An overworn focus on China has detracted from the real-world dangers of shadow finance, writes Kim Darrah for World Finance.
In 2013, Bank of England Governor Mark Carney asserted: “The last financial crisis in the advanced countries is finished. The greatest risk is the parallel banking sector in the big developing countries.” Following Carney’s remarks, analysts were quick to point out that he was likely alluding to the fast-materialising Chinese shadow finance sector.
In the years since, aggressive growth in China’s non-bank financial institutions – from securities firms to trust and asset management companies – has led commentators to stress the threat of a Chinese shadow banking crisis, often warning that such an event could have global implications.
Such concerns were once again brought into focus in late April, when a regulatory crackdown in China triggered a dramatic exodus of funds from wealth management products known as ‘entrusted investments’. As the funds unwound, $315bn in stock market value was erased over the course of just six days.
It was against this backdrop that the Chairman of China’s Banking Regulatory Commission, Guo Shuqing, quipped the state of the Chinese financial landscape amounted to “chaos”. This incident confirmed the anxieties of many onlookers, who believed the Chinese shadow sector had become too large and unruly for authorities to control.
Shedding light on China
Though one could be forgiven for assuming the Chinese shadow banking sector was on the verge of collapse, this concern may be overhyped. While on the surface the sector appears to be growing at an alarming rate, this fact masks some of the more critical details regarding the nature of Chinese shadow banking.
World Finance spoke to Daniela Gabor, Professor of Economics and Macro-Finance at the University of the West of England, whose research focuses on shadow banking activities. “It is just an alarmist story”, she said. “I don’t see the same potential for systemic crises and runs that you have in the US shadow banking sector.”
In the US and Europe, the kind of runs triggered by the shadow banking sector are characterised by liquidity and haircut spirals, prompting shadow banks – as well as ordinary banks – to lose access to wholesale collateralised funding. According to Gabor: “The systemic risk comes from volatile collateral valuation practices: when you have asset prices falling, then those assets that are used as collateral to raise wholesale funding generate margin calls.”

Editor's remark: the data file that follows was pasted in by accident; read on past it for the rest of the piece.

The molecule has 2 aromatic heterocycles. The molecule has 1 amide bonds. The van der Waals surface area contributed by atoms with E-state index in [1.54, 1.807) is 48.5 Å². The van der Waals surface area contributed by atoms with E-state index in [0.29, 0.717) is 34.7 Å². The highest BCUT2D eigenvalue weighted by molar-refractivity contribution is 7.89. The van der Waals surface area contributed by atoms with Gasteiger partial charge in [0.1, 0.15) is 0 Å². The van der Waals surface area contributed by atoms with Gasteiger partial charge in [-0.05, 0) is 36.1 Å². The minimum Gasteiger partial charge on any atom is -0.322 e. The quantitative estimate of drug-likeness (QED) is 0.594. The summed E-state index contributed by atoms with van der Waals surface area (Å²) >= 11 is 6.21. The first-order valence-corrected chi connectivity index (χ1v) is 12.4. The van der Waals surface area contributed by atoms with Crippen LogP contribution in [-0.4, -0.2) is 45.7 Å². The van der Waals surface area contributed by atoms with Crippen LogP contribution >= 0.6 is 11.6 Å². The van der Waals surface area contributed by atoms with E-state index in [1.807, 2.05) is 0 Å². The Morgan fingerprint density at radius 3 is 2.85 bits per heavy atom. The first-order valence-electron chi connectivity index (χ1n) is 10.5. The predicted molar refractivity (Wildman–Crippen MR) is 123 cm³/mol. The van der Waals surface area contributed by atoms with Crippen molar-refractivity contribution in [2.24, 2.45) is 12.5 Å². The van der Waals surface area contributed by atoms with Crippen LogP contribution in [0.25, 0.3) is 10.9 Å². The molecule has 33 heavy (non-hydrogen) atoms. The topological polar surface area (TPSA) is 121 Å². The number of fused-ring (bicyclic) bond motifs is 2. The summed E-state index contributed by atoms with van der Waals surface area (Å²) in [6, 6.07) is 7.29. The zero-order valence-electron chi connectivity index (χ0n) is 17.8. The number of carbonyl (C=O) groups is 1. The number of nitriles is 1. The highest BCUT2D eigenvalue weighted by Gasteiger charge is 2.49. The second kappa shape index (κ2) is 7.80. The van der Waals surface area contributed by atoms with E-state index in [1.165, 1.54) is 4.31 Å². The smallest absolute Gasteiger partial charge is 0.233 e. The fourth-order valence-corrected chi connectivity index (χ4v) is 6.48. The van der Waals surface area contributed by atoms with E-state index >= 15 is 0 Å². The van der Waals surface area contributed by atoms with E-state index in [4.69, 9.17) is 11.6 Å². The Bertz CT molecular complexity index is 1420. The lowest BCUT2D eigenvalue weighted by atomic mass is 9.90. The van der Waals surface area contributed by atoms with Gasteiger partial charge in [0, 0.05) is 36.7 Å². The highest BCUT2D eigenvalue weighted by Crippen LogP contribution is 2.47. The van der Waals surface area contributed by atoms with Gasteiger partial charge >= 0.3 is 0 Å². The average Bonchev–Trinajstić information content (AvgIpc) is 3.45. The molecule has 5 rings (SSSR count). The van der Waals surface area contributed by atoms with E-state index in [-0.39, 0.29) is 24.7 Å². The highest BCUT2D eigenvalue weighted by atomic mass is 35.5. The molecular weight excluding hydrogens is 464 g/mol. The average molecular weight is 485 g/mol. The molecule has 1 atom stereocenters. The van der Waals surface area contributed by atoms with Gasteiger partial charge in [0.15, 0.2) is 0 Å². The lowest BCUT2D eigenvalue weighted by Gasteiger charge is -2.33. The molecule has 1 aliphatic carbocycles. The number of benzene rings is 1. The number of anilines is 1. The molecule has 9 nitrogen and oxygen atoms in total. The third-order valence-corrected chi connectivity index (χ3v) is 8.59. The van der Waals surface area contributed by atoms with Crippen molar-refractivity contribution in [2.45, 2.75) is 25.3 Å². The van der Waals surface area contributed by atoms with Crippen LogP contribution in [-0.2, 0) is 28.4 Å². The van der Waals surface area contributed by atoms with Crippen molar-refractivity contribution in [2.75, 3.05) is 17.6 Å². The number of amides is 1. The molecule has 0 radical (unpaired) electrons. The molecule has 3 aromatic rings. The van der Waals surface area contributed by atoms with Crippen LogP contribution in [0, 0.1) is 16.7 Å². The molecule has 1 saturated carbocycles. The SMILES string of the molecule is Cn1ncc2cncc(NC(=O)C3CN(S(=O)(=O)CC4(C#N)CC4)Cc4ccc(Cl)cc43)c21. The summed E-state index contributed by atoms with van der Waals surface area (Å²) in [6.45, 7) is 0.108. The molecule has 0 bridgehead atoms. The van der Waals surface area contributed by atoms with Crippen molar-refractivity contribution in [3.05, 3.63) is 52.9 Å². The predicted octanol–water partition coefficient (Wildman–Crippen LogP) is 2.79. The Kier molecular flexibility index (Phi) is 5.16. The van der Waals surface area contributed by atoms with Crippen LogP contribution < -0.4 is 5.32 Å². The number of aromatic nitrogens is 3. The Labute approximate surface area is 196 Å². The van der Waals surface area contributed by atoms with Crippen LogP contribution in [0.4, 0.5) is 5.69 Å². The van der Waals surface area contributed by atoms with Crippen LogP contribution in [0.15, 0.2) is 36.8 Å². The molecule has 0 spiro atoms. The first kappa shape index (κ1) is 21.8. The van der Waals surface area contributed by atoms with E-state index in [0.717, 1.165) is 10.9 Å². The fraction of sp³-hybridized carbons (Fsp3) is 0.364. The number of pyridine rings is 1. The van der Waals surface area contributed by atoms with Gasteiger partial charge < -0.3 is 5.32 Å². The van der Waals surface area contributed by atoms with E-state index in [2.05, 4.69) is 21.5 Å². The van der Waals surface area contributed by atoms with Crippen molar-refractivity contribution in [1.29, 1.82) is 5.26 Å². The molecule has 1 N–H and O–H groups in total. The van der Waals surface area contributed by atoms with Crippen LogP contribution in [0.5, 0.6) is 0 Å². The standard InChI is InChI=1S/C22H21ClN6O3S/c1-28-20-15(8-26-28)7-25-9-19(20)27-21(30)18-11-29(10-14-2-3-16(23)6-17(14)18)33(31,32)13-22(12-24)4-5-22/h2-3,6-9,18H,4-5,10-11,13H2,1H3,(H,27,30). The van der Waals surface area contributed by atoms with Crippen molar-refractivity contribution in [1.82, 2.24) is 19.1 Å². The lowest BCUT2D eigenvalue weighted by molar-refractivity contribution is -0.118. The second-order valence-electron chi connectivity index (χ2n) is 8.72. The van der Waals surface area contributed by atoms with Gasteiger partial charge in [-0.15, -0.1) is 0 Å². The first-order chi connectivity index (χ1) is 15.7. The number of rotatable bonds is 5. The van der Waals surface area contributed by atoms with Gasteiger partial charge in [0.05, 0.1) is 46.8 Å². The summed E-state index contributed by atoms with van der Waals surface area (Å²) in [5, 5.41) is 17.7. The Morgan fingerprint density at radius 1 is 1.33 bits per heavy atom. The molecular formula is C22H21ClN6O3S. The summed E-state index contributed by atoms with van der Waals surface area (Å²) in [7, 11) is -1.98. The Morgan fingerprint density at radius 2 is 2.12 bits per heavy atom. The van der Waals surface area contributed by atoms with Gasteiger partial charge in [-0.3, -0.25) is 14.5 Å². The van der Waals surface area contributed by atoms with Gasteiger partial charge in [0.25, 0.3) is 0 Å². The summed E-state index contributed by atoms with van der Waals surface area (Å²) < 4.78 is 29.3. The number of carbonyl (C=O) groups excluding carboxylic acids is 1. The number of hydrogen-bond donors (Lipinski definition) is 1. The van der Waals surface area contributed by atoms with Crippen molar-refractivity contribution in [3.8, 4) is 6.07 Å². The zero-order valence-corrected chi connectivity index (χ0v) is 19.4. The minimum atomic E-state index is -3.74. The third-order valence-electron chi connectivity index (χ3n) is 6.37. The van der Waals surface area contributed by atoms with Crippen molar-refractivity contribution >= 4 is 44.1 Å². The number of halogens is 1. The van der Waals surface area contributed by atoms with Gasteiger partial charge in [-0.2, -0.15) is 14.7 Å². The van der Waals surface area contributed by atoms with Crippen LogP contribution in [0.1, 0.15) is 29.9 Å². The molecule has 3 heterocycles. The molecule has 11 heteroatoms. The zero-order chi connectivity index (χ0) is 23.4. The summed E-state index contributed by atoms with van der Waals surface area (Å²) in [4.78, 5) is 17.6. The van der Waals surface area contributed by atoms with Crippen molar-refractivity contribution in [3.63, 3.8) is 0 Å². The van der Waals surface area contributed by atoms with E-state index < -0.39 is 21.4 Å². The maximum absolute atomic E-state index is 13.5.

Unlike the US and Europe, China doesn’t have fully liberalised repo markets, and its collateral valuation practices differ considerably. As a result, it remains relatively protected from the kinds of fire sales or liquidity crises seen in the western finance sector.
Meanwhile, more substantive dangers lie elsewhere. “For now, everything depends on whether there will be a major revision to Basel III… [something] that Donald Trump seems to be intent on”, Gabor said.
Owing to post-crisis regulations, growth in the wider shadow banking sector has been somewhat restrained in recent years. The latest figures published by the Financial Stability Board (FSB) revealed its ‘narrow measure’ of shadow finance – which focuses on areas within the non-bank financial sector where risks to financial stability may arise from shadow banking – reached $34trn in 2015, up 3.2 percent from the previous year.
At the same time, reliance on wholesale funding from other financial institutions (a proxy for shadow banks) has actually declined. Indeed, according to Gabor: “The Basel III new rules on liquidity and leverage, together with the FSB rules on reform of money market funds and repo markets – however diluted – are constraining the kind of pre-crisis dynamics that we have seen.”
As a result, the relative stability seen today is severely threatened by Trump’s conviction that such post-crisis regulation acts as a gratuitous obstacle to bank lending. Basel III regulations aim to provide a global framework that levels the playing field between banks in different geographical locations. Crucially, this means if the US reneges on its commitment to the rules, it is likely Europe will follow suit, which amplifies the risk of such a move from the Trump administration.
Accordingly, when it comes to concerns over the emergence of an unmanageable shadow banking sector, advanced economies would be at fault to assume all risks have shifted elsewhere.